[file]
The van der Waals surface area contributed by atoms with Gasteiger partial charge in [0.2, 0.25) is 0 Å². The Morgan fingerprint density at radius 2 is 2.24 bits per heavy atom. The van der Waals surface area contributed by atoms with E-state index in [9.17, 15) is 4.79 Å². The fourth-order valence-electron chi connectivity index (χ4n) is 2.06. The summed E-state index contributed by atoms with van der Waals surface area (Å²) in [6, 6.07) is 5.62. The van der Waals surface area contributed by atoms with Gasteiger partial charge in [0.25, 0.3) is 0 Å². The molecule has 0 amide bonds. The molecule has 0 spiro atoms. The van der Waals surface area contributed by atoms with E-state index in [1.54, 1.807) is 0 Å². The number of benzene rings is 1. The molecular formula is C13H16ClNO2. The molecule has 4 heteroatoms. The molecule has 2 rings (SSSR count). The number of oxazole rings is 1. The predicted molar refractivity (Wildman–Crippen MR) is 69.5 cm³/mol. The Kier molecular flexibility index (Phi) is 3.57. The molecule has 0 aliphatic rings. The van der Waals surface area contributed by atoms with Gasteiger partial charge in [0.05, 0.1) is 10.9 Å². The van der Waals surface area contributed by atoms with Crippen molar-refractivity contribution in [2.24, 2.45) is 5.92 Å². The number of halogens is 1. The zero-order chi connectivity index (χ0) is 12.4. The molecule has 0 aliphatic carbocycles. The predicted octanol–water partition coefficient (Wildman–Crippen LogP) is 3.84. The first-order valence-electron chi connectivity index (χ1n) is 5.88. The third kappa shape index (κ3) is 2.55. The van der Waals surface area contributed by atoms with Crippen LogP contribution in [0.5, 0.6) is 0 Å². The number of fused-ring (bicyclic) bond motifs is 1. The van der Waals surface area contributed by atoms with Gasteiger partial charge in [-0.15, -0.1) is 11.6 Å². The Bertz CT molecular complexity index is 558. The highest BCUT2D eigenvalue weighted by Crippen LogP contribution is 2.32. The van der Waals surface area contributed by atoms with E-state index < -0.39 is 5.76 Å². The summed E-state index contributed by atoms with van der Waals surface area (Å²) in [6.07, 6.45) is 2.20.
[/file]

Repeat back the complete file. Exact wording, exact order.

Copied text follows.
The van der Waals surface area contributed by atoms with Gasteiger partial charge in [0.2, 0.25) is 0 Å². The Morgan fingerprint density at radius 2 is 2.24 bits per heavy atom. The van der Waals surface area contributed by atoms with E-state index in [9.17, 15) is 4.79 Å². The fourth-order valence-electron chi connectivity index (χ4n) is 2.06. The summed E-state index contributed by atoms with van der Waals surface area (Å²) in [6, 6.07) is 5.62. The van der Waals surface area contributed by atoms with Gasteiger partial charge in [0.25, 0.3) is 0 Å². The molecule has 0 amide bonds. The molecule has 0 spiro atoms. The van der Waals surface area contributed by atoms with E-state index in [1.54, 1.807) is 0 Å². The number of benzene rings is 1. The molecular formula is C13H16ClNO2. The molecule has 4 heteroatoms. The molecule has 2 rings (SSSR count). The number of oxazole rings is 1. The predicted molar refractivity (Wildman–Crippen MR) is 69.5 cm³/mol. The Kier molecular flexibility index (Phi) is 3.57. The molecule has 0 aliphatic rings. The van der Waals surface area contributed by atoms with Gasteiger partial charge in [0.05, 0.1) is 10.9 Å². The van der Waals surface area contributed by atoms with Crippen molar-refractivity contribution in [2.24, 2.45) is 5.92 Å². The number of halogens is 1. The zero-order chi connectivity index (χ0) is 12.4. The molecule has 0 aliphatic carbocycles. The predicted octanol–water partition coefficient (Wildman–Crippen LogP) is 3.84. The first-order valence-electron chi connectivity index (χ1n) is 5.88. The third kappa shape index (κ3) is 2.55. The van der Waals surface area contributed by atoms with Crippen LogP contribution in [0.5, 0.6) is 0 Å². The number of fused-ring (bicyclic) bond motifs is 1. The van der Waals surface area contributed by atoms with Gasteiger partial charge in [-0.15, -0.1) is 11.6 Å². The Bertz CT molecular complexity index is 558. The highest BCUT2D eigenvalue weighted by Crippen LogP contribution is 2.32. The van der Waals surface area contributed by atoms with E-state index < -0.39 is 5.76 Å². The summed E-state index contributed by atoms with van der Waals surface area (Å²) in [6.07, 6.45) is 2.20.